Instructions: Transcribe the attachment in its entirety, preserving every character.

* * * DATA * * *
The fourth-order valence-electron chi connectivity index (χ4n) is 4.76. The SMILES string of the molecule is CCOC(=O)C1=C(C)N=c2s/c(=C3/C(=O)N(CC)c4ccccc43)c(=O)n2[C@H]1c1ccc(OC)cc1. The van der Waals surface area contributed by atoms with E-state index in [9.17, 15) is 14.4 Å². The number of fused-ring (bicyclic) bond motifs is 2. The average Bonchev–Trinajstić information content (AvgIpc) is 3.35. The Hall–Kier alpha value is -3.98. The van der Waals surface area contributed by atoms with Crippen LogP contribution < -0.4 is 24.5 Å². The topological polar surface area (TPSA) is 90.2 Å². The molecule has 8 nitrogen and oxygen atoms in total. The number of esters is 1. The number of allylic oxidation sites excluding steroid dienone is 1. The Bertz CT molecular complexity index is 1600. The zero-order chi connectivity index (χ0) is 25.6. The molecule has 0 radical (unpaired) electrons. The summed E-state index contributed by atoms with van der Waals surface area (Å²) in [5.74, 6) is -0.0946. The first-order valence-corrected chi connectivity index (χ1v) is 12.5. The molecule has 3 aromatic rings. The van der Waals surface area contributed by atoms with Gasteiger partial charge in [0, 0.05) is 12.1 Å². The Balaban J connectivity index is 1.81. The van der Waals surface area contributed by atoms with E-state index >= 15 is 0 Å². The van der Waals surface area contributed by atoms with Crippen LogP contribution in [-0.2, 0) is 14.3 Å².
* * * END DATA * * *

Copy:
The fourth-order valence-electron chi connectivity index (χ4n) is 4.76. The SMILES string of the molecule is CCOC(=O)C1=C(C)N=c2s/c(=C3/C(=O)N(CC)c4ccccc43)c(=O)n2[C@H]1c1ccc(OC)cc1. The van der Waals surface area contributed by atoms with E-state index in [9.17, 15) is 14.4 Å². The number of fused-ring (bicyclic) bond motifs is 2. The average Bonchev–Trinajstić information content (AvgIpc) is 3.35. The Hall–Kier alpha value is -3.98. The van der Waals surface area contributed by atoms with Crippen LogP contribution < -0.4 is 24.5 Å². The topological polar surface area (TPSA) is 90.2 Å². The molecule has 8 nitrogen and oxygen atoms in total. The number of esters is 1. The number of allylic oxidation sites excluding steroid dienone is 1. The Bertz CT molecular complexity index is 1600. The zero-order chi connectivity index (χ0) is 25.6. The molecule has 0 radical (unpaired) electrons. The summed E-state index contributed by atoms with van der Waals surface area (Å²) in [5.74, 6) is -0.0946. The first-order valence-corrected chi connectivity index (χ1v) is 12.5. The molecule has 3 aromatic rings. The van der Waals surface area contributed by atoms with Gasteiger partial charge in [0, 0.05) is 12.1 Å². The Balaban J connectivity index is 1.81. The van der Waals surface area contributed by atoms with E-state index >= 15 is 0 Å². The van der Waals surface area contributed by atoms with Crippen LogP contribution in [-0.2, 0) is 14.3 Å².